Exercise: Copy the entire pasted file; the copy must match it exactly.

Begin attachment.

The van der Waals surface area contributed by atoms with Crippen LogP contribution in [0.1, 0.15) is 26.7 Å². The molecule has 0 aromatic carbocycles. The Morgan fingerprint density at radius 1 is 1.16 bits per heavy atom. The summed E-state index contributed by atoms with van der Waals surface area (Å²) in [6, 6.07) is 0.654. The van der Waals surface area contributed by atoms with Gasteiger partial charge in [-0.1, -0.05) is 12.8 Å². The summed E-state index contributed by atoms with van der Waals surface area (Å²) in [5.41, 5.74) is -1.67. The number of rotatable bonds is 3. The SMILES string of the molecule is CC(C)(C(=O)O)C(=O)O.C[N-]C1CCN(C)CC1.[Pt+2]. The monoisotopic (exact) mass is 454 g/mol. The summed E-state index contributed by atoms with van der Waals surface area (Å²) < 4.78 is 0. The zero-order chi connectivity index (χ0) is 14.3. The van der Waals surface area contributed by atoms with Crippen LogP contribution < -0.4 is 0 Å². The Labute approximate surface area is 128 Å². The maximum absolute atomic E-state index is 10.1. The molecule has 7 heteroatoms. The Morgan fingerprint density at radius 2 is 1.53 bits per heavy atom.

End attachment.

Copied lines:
The van der Waals surface area contributed by atoms with Crippen LogP contribution in [0.1, 0.15) is 26.7 Å². The molecule has 0 aromatic carbocycles. The Morgan fingerprint density at radius 1 is 1.16 bits per heavy atom. The summed E-state index contributed by atoms with van der Waals surface area (Å²) in [6, 6.07) is 0.654. The van der Waals surface area contributed by atoms with Gasteiger partial charge in [-0.1, -0.05) is 12.8 Å². The summed E-state index contributed by atoms with van der Waals surface area (Å²) in [5.41, 5.74) is -1.67. The number of rotatable bonds is 3. The SMILES string of the molecule is CC(C)(C(=O)O)C(=O)O.C[N-]C1CCN(C)CC1.[Pt+2]. The monoisotopic (exact) mass is 454 g/mol. The summed E-state index contributed by atoms with van der Waals surface area (Å²) < 4.78 is 0. The zero-order chi connectivity index (χ0) is 14.3. The van der Waals surface area contributed by atoms with Crippen LogP contribution < -0.4 is 0 Å². The Labute approximate surface area is 128 Å². The maximum absolute atomic E-state index is 10.1. The molecule has 7 heteroatoms. The Morgan fingerprint density at radius 2 is 1.53 bits per heavy atom.